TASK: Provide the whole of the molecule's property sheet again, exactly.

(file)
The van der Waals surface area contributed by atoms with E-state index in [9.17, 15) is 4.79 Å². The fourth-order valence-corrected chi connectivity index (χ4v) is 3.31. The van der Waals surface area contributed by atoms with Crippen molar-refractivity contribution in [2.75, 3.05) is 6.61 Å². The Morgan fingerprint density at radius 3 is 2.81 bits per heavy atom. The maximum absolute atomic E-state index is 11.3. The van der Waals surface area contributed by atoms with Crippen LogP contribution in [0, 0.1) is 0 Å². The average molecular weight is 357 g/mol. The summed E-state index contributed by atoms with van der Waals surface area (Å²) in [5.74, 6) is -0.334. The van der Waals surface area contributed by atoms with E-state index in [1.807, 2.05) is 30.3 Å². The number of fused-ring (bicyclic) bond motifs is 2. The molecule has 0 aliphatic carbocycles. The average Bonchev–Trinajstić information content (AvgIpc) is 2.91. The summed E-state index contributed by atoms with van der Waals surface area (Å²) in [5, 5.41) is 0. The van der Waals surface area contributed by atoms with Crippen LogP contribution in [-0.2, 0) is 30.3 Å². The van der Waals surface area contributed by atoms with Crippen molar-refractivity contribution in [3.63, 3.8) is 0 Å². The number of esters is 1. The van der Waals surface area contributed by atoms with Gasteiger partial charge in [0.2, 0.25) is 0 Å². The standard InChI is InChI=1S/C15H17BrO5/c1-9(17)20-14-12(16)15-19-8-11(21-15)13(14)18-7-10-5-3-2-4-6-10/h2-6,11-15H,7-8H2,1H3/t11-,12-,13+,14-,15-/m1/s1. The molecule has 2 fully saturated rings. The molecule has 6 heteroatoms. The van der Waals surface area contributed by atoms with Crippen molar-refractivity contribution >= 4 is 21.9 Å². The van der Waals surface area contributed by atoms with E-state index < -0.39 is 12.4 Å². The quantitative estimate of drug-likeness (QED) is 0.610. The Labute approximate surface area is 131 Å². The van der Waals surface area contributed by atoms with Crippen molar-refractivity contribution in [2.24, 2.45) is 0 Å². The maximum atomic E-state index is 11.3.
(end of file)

The van der Waals surface area contributed by atoms with E-state index in [9.17, 15) is 4.79 Å². The fourth-order valence-corrected chi connectivity index (χ4v) is 3.31. The van der Waals surface area contributed by atoms with Crippen molar-refractivity contribution in [2.75, 3.05) is 6.61 Å². The Morgan fingerprint density at radius 3 is 2.81 bits per heavy atom. The maximum absolute atomic E-state index is 11.3. The van der Waals surface area contributed by atoms with Crippen LogP contribution in [0, 0.1) is 0 Å². The average molecular weight is 357 g/mol. The summed E-state index contributed by atoms with van der Waals surface area (Å²) in [5.74, 6) is -0.334. The van der Waals surface area contributed by atoms with E-state index in [1.807, 2.05) is 30.3 Å². The number of fused-ring (bicyclic) bond motifs is 2. The molecule has 0 aliphatic carbocycles. The average Bonchev–Trinajstić information content (AvgIpc) is 2.91. The summed E-state index contributed by atoms with van der Waals surface area (Å²) in [5, 5.41) is 0. The van der Waals surface area contributed by atoms with Crippen LogP contribution in [-0.2, 0) is 30.3 Å². The van der Waals surface area contributed by atoms with Crippen molar-refractivity contribution in [3.63, 3.8) is 0 Å². The number of esters is 1. The van der Waals surface area contributed by atoms with Gasteiger partial charge in [0.2, 0.25) is 0 Å². The standard InChI is InChI=1S/C15H17BrO5/c1-9(17)20-14-12(16)15-19-8-11(21-15)13(14)18-7-10-5-3-2-4-6-10/h2-6,11-15H,7-8H2,1H3/t11-,12-,13+,14-,15-/m1/s1. The molecule has 2 fully saturated rings. The molecule has 6 heteroatoms. The van der Waals surface area contributed by atoms with Crippen molar-refractivity contribution >= 4 is 21.9 Å². The van der Waals surface area contributed by atoms with E-state index < -0.39 is 12.4 Å². The quantitative estimate of drug-likeness (QED) is 0.610. The Labute approximate surface area is 131 Å². The van der Waals surface area contributed by atoms with Crippen molar-refractivity contribution in [2.24, 2.45) is 0 Å². The maximum atomic E-state index is 11.3.